231. Report Prepared in the Bureau of Intelligence and Research1

No. 1148



The Chinese attack on Vietnam was a milestone in the development of the Sino-Soviet struggle. China, for the first time, challenged a Soviet treaty ally with force. Considering the high stakes, China, the Soviet Union, and Vietnam all acted with prudence. But the Chinese action aggravated the basic Sino-Soviet quarrel, and Beijing appears intent on maintaining its pressure on Vietnam.

The Chinese invasion has taxed an already heavily strained Vietnam and evidenced its vulnerability. Hanoi has now agreed to negotiations with Beijing, which should provide a breathing spell. But the course ahead will depend fundamentally on Hanoi’s:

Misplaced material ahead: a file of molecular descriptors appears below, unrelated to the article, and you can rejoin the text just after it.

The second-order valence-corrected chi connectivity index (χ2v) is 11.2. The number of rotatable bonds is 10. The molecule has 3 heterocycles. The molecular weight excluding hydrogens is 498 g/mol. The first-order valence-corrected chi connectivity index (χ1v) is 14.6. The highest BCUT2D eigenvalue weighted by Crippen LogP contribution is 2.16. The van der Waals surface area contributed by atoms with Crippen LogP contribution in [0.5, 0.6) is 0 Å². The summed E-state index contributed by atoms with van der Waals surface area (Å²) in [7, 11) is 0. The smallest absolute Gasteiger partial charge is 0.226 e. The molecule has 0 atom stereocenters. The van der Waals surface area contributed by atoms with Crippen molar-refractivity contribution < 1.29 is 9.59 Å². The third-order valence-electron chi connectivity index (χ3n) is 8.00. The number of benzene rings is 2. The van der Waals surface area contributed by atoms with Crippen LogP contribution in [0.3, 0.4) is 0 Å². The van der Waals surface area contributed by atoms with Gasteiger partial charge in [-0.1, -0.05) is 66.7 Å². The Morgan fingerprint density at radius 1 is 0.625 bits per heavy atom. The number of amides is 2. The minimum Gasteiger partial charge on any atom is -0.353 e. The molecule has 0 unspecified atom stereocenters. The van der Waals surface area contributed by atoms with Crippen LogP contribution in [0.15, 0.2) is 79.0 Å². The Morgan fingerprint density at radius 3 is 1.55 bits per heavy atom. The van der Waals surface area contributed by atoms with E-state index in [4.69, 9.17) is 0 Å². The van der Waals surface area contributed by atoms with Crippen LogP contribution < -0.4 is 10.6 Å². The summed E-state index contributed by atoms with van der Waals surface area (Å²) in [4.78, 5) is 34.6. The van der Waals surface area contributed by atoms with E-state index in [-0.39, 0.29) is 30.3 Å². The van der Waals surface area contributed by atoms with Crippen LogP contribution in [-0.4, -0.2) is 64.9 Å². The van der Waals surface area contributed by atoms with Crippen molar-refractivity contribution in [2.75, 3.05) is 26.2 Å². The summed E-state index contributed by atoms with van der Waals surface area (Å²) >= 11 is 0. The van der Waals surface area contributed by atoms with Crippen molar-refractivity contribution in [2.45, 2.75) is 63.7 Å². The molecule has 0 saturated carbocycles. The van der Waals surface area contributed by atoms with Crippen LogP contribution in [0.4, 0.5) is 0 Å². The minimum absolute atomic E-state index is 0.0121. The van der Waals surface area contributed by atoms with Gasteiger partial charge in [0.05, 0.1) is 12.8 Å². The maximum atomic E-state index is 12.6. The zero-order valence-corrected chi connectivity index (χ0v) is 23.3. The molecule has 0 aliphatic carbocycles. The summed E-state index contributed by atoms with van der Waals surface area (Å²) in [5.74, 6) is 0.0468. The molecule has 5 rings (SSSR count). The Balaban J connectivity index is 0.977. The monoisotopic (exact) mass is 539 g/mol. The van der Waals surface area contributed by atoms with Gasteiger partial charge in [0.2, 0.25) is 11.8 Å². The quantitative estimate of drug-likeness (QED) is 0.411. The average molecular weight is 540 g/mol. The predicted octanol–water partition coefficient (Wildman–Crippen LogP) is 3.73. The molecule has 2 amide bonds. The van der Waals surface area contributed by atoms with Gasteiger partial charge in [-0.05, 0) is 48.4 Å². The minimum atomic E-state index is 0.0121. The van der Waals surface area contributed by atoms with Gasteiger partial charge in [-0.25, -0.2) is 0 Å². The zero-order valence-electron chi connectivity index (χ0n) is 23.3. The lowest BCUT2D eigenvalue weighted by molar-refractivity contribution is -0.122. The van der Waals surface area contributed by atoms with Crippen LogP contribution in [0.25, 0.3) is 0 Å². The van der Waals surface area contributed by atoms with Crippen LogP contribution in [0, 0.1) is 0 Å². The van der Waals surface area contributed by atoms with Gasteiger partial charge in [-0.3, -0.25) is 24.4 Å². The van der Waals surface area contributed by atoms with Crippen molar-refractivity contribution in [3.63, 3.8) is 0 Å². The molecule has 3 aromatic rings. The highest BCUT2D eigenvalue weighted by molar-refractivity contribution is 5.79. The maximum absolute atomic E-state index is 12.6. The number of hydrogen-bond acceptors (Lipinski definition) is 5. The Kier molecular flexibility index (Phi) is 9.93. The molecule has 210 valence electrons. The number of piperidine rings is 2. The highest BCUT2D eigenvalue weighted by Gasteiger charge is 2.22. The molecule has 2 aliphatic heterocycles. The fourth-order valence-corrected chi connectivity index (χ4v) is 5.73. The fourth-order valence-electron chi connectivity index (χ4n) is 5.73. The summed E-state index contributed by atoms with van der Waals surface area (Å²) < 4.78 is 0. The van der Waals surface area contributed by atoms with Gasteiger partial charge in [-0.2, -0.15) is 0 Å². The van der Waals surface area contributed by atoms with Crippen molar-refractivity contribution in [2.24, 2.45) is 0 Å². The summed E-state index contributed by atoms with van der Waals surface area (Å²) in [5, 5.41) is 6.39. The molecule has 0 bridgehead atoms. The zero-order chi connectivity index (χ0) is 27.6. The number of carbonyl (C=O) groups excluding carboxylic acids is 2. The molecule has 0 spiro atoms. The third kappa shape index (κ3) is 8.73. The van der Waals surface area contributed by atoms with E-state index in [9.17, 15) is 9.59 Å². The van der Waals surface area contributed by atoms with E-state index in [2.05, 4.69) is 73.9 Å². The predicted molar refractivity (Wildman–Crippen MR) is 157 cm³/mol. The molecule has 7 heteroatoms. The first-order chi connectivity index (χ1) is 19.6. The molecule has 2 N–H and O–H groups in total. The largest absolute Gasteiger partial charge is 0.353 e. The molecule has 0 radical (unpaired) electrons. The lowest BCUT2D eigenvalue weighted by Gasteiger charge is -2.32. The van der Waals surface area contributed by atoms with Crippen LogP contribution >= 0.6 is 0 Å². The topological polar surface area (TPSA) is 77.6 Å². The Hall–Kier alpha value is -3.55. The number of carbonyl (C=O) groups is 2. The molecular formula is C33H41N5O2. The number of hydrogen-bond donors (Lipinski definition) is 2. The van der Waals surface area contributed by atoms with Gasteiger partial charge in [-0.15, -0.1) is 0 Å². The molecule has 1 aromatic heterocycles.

—capability to suppress the Pol Pot forces; Hanoi may yet have to explore a negotiated compromise in Kampuchea;

—willingness to accept closer relations with the USSR, possibly including a permanent Soviet military presence.

In response to China’s pressure, the Vietnamese leaders must face again the probably divisive issue of moving still closer to, or away from, the USSR. Too little is known of the Hanoi leadership to judge how it will choose. Continuing tension between Vietnam and China and renewed border incursions are probable if Vietnam allies itself more firmly with the USSR.

Beijing feels that its military action weakened Hanoi, warned the USSR, and educated the West. Moscow probably believes that it has gained some advantage and will gain much more if Hanoi can stand up to the Chinese pressure and moves still closer to the USSR. The major losers continue to be the people of Indochina.

[Omitted here is the body of the report.]

  1. Source: Department of State, American Embassy Beijing, 1979 Central Subject Files: Lot 82 F 82, Pol 2 PRC/Vietnam Border War. Secret; Not Releasable to Foreign Nationals. Prepared by Sylvester, Barnett, Martin, Colm, and others in INR and approved by Stoddard (INR).